The Japanese government is investigating a massive hack that was revealed this weekend, which resulted in the theft of around $530 million worth of cryptocurrency from the Japanese cryptocurrency exchange, Coincheck.
It’s unclear exactly when the hack occurred, but the company revealed it in a blog post over the weekend. It is believed that the hack affected more than 260,000 users who had their cryptocurrency stored at the exchange, and that the value of the cryptocurrency taken was over $530 million at the time of the hack.
If these figures are accurate, that would make the theft the largest cryptocurrency heist in history, far larger than the $400 million theft from Mt. Gox in 2014.
According to CNN, the Japanese government has responded swiftly to the theft, launching an investigation of the hack itself. The Japanese government has already indicated that it will be asking Coincheck to improve its security and business practices, and will further be “supervising” Coincheck’s restitution to its customers.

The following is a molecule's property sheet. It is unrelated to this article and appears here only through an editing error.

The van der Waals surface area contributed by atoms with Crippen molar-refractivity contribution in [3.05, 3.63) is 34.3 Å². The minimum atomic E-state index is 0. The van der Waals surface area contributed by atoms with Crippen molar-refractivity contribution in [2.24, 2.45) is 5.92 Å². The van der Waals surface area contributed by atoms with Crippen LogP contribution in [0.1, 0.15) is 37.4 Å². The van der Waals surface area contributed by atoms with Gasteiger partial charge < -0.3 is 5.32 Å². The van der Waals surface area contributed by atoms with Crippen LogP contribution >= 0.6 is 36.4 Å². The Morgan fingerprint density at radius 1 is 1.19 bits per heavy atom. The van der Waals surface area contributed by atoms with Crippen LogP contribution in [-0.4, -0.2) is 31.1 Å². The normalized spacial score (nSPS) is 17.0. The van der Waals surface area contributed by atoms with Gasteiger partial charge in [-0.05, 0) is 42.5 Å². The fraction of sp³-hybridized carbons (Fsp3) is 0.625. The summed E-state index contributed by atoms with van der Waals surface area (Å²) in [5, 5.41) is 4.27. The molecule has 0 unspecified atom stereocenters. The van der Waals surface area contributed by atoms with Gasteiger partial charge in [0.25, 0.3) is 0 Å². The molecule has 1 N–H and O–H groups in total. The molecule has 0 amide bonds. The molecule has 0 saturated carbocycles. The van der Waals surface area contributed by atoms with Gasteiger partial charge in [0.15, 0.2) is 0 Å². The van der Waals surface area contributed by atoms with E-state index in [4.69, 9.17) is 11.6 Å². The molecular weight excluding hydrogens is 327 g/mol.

Some, but not all, of the money will be refunded. Hopefully.
According to Coincheck’s blog post, Coincheck will be refunding users about 80 percent of the value of their cryptocurrency, or a total of $426 million.
Coincheck did not respond to repeated requests for comment from CNN about when customers could expect their refunds, or how it planned to obtain the money to fund these refunds.
As the value of tradeable cryptocurrency has exploded in recent months, theft via hacking has become increasingly prevalent. Numerous cryptocurrency companies, including South Korean company Youbit and Slovenian company NiceHash, have been successfully targeted by hackers just in the last month. Security concerns continue to threaten the long-term value of cryptocurrency, as its skyrocketing value continues to make exchanges enticing targets for hackers.
Since many cryptocurrency exchanges are not regulated and/or insured by governments, cryptocurrency investors are sure to watch Coincheck’s response to this theft to determine whether even large exchanges are able to insure their investors against loss due to theft.